Moving past self-criticism and negative self-talk will help you develop your resilience and be more successful in achieving your goals.

Phrases like

“I’m going to fail. This is a flop.”

“I’m not good enough to do this. Why did I get myself in this mess?”

“I must be the problem? Everyone is doing better at this than me.”

 Is this what you are telling yourself when things don’t go as planned at work when you are feeling nervous or not good enough? You may have missed an important deadline, embarrassed yourself during a presentation, or snapped at a colleague, and these thoughts shake your confidence and peace of mind, preventing you from achieving your goals.

Don’t get obsessed with your goals. It’s good to have clear objectives and an action plan to achieve them; but, sometimes, we might need to change them due to external factors. And it’s perfectly fine. I started my Coaching and Leadership Training practice pre-COVID, and the plan was to offer a face-to-face service. So, I had to be flexible and develop my skills to replicate this online to be able to survive.

I learnt that we must be flexible and agile to fine-tune our strategy anytime because we never know what’s going to happen. It’s pointless to cling to our goals because we believe that, no matter what, we must achieve them. We might be paying a high price to get there.

Sometimes, life is giving us signs to change direction. And we must listen to them. Enjoy the ride, and don’t get obsessed with the destination.

So, here is what you can do to bounce forward after setbacks.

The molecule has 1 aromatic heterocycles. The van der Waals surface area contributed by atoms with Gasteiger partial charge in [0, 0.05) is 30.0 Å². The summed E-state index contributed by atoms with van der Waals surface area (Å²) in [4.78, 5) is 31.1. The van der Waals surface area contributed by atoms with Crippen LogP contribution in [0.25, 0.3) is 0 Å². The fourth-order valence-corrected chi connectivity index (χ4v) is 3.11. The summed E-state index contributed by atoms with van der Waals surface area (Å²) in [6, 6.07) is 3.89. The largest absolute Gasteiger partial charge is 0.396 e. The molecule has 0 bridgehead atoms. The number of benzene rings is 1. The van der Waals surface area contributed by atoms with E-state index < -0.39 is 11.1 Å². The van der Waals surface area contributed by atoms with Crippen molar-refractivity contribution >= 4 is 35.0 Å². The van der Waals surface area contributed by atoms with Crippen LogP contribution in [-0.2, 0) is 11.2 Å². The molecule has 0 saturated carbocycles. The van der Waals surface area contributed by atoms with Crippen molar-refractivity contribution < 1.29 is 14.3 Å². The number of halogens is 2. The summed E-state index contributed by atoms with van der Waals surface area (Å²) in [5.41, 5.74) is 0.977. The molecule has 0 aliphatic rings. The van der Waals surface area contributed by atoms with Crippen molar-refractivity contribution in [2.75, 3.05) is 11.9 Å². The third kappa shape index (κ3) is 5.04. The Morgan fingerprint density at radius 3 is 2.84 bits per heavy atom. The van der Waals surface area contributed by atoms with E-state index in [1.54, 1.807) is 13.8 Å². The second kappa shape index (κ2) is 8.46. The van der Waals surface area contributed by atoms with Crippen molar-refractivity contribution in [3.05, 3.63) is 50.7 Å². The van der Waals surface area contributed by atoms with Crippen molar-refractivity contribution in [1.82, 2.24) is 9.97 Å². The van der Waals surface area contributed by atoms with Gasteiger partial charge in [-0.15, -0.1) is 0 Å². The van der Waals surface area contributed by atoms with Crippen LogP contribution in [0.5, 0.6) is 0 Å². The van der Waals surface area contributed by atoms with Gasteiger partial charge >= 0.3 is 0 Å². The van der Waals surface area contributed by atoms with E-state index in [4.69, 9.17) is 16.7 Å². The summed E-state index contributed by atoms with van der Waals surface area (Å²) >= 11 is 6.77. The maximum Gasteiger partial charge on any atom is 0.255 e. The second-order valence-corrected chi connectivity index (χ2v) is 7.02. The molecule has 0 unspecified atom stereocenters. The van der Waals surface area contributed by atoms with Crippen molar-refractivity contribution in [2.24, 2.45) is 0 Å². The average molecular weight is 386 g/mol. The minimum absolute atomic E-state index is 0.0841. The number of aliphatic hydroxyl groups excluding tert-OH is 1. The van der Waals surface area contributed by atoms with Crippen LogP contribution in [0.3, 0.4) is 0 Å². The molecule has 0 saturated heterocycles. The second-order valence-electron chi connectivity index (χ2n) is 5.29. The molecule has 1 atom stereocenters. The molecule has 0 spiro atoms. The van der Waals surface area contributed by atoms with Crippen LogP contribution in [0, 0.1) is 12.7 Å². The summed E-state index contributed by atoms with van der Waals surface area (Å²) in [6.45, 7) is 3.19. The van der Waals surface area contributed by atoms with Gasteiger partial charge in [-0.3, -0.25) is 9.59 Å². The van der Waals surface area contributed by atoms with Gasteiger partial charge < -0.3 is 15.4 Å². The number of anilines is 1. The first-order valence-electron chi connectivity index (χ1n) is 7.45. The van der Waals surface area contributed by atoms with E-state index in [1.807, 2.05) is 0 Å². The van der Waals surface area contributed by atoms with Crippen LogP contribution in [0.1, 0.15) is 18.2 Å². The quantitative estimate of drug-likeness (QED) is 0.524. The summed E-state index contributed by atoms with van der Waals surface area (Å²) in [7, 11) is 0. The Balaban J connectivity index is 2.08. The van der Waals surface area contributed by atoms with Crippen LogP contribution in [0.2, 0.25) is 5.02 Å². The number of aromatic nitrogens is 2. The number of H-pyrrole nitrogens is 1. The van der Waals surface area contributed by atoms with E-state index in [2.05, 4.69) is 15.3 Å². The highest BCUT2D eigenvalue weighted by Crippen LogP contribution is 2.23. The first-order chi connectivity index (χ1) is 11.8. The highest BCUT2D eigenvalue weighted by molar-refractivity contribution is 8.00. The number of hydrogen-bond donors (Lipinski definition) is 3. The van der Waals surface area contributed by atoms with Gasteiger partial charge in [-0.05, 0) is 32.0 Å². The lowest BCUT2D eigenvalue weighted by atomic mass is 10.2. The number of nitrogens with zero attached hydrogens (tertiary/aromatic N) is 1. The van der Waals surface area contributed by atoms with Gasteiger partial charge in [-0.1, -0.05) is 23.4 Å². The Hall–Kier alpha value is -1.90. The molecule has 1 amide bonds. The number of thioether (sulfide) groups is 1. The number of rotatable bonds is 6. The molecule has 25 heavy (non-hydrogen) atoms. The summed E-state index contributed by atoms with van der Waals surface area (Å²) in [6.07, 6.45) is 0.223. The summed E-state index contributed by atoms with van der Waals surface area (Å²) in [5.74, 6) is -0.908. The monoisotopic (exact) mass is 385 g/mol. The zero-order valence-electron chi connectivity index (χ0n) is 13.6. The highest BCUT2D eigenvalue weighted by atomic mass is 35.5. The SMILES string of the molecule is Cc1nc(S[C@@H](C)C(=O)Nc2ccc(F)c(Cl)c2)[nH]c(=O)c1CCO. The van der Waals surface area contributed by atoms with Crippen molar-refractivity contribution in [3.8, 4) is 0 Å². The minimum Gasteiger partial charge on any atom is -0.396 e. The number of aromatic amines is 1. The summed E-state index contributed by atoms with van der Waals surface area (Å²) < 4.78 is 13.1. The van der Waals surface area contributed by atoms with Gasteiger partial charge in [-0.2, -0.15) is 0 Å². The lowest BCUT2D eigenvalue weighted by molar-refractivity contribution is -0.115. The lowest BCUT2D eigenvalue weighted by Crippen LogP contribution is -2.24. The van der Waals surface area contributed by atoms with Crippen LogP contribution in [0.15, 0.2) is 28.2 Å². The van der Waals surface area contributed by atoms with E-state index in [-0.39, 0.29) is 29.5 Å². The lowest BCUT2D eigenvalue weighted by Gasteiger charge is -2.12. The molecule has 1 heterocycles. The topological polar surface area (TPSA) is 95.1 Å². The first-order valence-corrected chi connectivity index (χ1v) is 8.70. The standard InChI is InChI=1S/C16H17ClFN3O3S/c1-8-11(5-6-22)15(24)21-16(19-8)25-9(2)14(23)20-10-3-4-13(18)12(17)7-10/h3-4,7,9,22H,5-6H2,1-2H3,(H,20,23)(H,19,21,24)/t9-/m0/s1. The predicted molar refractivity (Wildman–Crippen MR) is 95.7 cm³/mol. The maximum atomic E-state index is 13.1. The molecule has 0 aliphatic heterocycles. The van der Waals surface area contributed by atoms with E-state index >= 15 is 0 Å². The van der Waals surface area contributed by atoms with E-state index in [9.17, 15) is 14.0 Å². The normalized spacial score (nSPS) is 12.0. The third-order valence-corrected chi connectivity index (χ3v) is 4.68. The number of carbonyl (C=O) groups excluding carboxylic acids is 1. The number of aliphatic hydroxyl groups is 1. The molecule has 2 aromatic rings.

Developing self-compassion may take some time and patience however it may well be worth the effort. Whilst negative experiences and emotions don’t disappear; it is our response to those experiences and feelings that need to change.

Phrases such as:

“I need to find a new way to match my skills to this task.”

“I need to learn how to do it.”

“It’s not a strength yet.”

Will help us be agile and flexible, giving us the ability to identify problems, accept negative feedback from others, and change habits that no longer serve our best interests— this is to “pivot.” Being open to change and resilience from setbacks helps us grow, learn, develop improved habits, and ultimately be more successful.

  1. Find physical calming techniques that work for you – either by repeating a phrase to yourself “It’s ok, it will pass, take a time out and come back fresh, you can do it, it will get better.” Take a walk. Treat yourself to a cup of tea. Listen to your favourite music. Challenge yourself to a gruelling workout. Or something that feels kind and good to your current mental state.
  2. Be a friend to yourself – in this powerful exercise try to visualise a friend in the same situation. What would you say and how would you respond to them, then direct those same words and responses towards yourself. If you have trouble with the idea of “self-kindness,” use the term “self-coaching.”
  3. Ask for help – or for the perspective of someone you trust; or say ‘yes’ when they offer to help you. Although it might feel awkward at first to open ourselves up to receiving help from others, it feels good for them to give to you. Asking for help when you need it is a good way to be compassionate toward yourself. Taking a chance and reaching out may also help you deepen your connection with someone. It will also allow others to see our imperfections, showing our vulnerability and making us more authentic.

So, whenever you feel that you need to be hard on yourself, pause, and take a moment to give yourself a little self-compassion. Switch ‘failing’ for ‘learning’, see challenges as opportunities and own your attitude.

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